It hasn’t exactly been smooth sailing for “The Tonight Show” host Jimmy Fallon lately.
After throwing his hat into the political arena last September when he interviewed then-GOP candidate Donald Trump, the host has been dipping in the ratings and fielding public backlash.
Now, he is ready to admit that he would have done a few things differently when it came to the 2016 Trump hair-tousling interview that was mocked endlessly on social media.
He told The New York Times in an in-depth interview the Twitter backlash that came from Trump's appearance, which many criticized as being too lighthearted, didn't initially irk him much.
“I go, I just can’t read Twitter,” he recently told The New York Times. “Then I can’t read the news. I can’t read the Internet.”
Fallon said he should have addressed the pushback and negative press he received for the interview, which took place while Trump was campaigning.
“I didn’t talk about it, and I should have talked about it,” he said. “I regret that.”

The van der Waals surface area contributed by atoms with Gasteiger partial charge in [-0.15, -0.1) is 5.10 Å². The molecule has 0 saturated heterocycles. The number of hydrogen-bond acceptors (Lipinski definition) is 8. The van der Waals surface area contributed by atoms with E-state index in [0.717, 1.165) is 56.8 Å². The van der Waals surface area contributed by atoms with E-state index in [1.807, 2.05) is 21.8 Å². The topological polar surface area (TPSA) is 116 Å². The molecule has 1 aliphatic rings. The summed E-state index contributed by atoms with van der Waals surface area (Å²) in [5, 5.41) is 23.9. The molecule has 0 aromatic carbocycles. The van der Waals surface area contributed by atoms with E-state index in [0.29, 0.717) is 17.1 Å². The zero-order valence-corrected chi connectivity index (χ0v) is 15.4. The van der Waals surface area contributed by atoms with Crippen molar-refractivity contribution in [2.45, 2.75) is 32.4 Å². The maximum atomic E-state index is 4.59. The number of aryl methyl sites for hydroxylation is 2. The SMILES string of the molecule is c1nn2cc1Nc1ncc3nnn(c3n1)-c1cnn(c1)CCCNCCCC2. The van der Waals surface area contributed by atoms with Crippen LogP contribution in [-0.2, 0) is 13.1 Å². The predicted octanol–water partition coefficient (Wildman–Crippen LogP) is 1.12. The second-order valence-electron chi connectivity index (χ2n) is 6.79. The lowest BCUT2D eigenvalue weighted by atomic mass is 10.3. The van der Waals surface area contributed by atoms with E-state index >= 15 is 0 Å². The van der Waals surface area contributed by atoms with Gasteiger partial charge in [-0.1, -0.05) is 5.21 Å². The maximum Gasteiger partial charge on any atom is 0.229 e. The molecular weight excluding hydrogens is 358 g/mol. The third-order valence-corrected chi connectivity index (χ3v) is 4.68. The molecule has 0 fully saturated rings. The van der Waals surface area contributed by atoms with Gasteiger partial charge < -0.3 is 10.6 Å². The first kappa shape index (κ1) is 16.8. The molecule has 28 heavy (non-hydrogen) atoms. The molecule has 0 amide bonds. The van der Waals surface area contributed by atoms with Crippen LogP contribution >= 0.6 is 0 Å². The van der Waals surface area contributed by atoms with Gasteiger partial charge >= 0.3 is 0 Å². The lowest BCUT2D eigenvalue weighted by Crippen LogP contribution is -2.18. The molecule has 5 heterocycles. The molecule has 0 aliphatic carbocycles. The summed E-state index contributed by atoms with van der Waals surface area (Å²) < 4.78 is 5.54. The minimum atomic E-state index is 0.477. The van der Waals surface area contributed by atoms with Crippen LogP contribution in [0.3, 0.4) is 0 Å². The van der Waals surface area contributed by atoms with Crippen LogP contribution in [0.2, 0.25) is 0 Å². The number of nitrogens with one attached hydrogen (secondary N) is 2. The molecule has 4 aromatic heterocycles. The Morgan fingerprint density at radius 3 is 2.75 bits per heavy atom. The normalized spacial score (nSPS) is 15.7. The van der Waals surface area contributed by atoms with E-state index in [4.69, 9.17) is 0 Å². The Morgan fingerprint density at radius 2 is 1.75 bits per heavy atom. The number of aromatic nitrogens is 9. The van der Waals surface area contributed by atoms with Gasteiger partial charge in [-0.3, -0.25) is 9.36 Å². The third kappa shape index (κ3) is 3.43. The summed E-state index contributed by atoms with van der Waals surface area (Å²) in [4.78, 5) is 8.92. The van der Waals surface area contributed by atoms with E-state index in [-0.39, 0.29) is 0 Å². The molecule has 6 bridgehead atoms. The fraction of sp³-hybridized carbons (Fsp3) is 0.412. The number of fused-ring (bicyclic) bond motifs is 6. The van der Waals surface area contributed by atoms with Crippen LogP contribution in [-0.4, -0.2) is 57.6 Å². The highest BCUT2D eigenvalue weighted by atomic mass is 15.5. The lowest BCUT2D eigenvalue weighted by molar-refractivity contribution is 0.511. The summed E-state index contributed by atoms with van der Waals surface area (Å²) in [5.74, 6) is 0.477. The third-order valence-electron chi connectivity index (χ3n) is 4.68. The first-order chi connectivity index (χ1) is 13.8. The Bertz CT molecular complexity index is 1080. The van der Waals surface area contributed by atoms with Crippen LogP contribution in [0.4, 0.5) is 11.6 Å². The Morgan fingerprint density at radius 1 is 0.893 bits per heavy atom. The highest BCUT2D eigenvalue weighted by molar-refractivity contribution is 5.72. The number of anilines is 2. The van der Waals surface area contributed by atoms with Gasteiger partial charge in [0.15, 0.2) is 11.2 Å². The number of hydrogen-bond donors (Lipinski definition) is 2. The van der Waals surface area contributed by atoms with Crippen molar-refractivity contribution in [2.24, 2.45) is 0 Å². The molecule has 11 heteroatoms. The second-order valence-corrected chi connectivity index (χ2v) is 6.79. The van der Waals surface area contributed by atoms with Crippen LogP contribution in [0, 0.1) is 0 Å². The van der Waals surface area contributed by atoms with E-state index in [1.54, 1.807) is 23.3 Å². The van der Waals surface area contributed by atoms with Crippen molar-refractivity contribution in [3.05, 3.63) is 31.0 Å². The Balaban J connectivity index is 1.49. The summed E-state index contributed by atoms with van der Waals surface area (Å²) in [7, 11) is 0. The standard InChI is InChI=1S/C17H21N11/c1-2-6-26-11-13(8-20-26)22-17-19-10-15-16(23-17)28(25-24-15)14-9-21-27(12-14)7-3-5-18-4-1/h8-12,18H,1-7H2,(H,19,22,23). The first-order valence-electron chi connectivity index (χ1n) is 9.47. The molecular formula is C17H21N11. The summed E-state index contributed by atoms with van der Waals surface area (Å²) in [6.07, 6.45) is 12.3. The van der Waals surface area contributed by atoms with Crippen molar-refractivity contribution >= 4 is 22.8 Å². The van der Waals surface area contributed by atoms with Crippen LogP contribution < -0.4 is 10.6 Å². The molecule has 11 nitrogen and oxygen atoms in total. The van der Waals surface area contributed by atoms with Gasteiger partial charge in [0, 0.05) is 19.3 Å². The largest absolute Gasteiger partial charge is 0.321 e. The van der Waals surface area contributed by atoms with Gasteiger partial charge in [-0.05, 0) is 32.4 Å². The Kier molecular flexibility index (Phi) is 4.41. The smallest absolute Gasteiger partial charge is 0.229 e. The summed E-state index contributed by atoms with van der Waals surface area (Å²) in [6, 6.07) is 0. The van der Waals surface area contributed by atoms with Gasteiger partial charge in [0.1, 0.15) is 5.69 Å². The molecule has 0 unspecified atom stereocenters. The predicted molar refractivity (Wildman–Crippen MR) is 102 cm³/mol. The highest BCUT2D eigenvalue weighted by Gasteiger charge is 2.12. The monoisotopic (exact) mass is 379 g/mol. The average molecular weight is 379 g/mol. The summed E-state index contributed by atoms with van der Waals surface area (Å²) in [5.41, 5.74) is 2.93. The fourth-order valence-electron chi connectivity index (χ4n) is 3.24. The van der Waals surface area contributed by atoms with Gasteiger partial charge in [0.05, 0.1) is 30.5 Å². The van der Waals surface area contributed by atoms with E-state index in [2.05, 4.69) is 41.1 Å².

It’s a change from how Fallon previously reflected on the attention-grabbing interview when TMZ asked him about it after he hosted the Emmys shortly after his chat with the now-president.
Then, Fallon brushed off the backlash. He argued that his comedy style is not one that is particularly hard on anyone, even public figures of repute.
“Have you seen my show?” he joked when confronted by the gossip site.
But Fallon’s show has dipped in the ratings since he went easy on Trump, especially as other late night hosts like Stephen Colbert, Seth Meyers and Jimmy Kimmel pivoted to decidedly anti-Trump content.
According to The New York Post, Fallon has lost to Colbert’s “Late Show” for the past 15 consecutive weeks in ratings. However, “The Tonight Show” still holds a commanding lead in the coveted 18-49 demographic for advertisers. While Fallon's show is still in terrific shape, that lead is not nearly as commanding as it once was.
Still, Fallon doesn’t want to change his style. He told The Times neither the backlash nor the ratings, which he claims not to follow or care about, will affect his show.
“I don’t want to be bullied into not being me, and not doing what I think is funny,” Fallon said. “Just because some people bash me on Twitter, it’s not going to change my humor or my show.”